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What’s stopping you from becoming a better artist?

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I am writing this from my own experience. I have been there and some parts of me are still there. But now, with better awareness, I feel I am ready to tackle my inhibitions and move forward.

I’ve always wondered what is it that’s stopping me, what are the reasons why I don’t feel like an artist yet, why am I not able to expand my horizons? Why do I have an imposter syndrome? Are you also struggling with the same thoughts? Here are some of the things that were stopping me:

Always waiting for the right time to come: There would always be distractions, weekends, housework, relatives visiting, events at office, or kids at home. Just like some of us will always find reasons not to exercise, we may always find reasons for procrastinating the process of creating art. There would be days when you are “not in the right mood”, or “there is a lot going on in your mind”, or “you’re waiting to start once something gets over,” or “you don’t feel like taking out your art supplies,” or “you just don’t know what to make,” or “you don’t have time, but you spent an hour on social media.” These are all the things we tell ourselves and they stop our creative juices from flowing. The only solution is to keep it easy to make art. Having a small spot always set-up where you can just sit down and create. You don’t even have to make anything big. Making small pieces in a journal is also a good way to go.

Always looking for “inspiration” in someone else’s work: Copying as a way of learning has been ingrained in many of us. It’s not our mistake, but that’s how the schooling system was. We were always asked to copy something in the art class (although things are changing now), but that’s how I grew up. And success was measured based on how well you copied. It’s difficult to get out of this mindset. It took me a lot of time as well and there was a point in my life where I thought, that I am incapable of generating my own ideas.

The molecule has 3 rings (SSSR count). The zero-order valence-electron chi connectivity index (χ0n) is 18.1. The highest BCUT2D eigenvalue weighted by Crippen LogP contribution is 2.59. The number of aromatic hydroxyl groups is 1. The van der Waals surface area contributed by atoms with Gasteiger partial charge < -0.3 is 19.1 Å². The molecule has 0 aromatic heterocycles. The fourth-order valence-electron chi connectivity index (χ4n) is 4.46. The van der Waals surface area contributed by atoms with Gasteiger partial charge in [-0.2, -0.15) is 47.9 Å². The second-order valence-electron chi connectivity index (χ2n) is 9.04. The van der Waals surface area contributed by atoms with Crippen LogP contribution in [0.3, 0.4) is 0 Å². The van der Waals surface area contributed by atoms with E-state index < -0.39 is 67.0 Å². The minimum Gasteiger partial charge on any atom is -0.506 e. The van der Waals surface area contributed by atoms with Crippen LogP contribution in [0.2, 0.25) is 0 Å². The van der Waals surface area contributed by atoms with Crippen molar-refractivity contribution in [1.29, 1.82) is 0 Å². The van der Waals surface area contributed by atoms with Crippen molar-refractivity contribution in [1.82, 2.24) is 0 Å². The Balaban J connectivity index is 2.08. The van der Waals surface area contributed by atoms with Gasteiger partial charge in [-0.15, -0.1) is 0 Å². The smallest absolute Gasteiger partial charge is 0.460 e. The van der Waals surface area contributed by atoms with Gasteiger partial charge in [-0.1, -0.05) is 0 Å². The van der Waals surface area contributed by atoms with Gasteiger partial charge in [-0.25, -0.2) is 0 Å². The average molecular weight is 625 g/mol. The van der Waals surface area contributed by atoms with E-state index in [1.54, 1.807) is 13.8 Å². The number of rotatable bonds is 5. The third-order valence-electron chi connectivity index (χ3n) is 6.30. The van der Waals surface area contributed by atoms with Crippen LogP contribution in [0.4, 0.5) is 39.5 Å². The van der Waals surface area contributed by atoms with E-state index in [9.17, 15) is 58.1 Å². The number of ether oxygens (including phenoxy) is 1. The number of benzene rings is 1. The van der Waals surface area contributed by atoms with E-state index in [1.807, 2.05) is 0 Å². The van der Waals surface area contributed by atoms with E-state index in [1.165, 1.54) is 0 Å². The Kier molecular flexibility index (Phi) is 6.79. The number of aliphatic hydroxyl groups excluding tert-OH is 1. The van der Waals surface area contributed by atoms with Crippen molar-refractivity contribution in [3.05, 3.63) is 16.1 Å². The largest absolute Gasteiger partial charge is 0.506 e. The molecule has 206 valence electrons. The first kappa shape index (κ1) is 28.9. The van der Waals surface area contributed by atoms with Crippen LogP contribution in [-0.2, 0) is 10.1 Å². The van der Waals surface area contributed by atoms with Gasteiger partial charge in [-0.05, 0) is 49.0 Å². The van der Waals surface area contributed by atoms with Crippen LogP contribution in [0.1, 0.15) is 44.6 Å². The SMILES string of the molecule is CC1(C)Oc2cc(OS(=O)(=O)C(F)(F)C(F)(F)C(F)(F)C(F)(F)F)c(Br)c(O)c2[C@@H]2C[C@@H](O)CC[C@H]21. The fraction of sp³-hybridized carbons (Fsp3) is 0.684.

What do we do when we feel like creating something? For instance, we decide we want to paint a poppy flower, we either visit Google images, Pinterest, YouTube, or Instagram, find something we like and start copying. And this is how creativity gets killed. By doing this you are doing more harm to yourself than you know. The brain gets wired to always search for ideas, but never think on its own. So, what can you do? Look for inspiration in your own life, events, travels. Click pictures of stuff that you like in your life to get color/composition/content ideas. Instead of searching “watercolor poppy painting ideas”, search for “poppy flowers” – this will give you real pictures of flowers which you are free to recreate in any way you like. What should you do when you see an artwork that you really admire and want to recreate? Resist the temptation to copy blatantly. Always think of ways of how you can make something similar in your own way. If you want to practice the technique, you might copy, but keep it in your mind that it’s just for practicing, not for making art. I am ashamed to show some of the initial paintings that I had made, even though they were decent copies, because I know in my heart that they are not my own compositions and anyone at any time can point that out to me. They also bring my confidence level down. I get the best appreciation and credit for the work that is entirely my own. Do you think people will appreciate your work if they knew it was copied? Do you think you would appreciate your own work? Even if you “tag” the artist you got “inspired” from – it’s not enough. This is not called “inspiration”, it’s called “copying” plain and simple. And I have seen copying of not only art, but web content, blog posts, captions, even songs used for videos, and so on.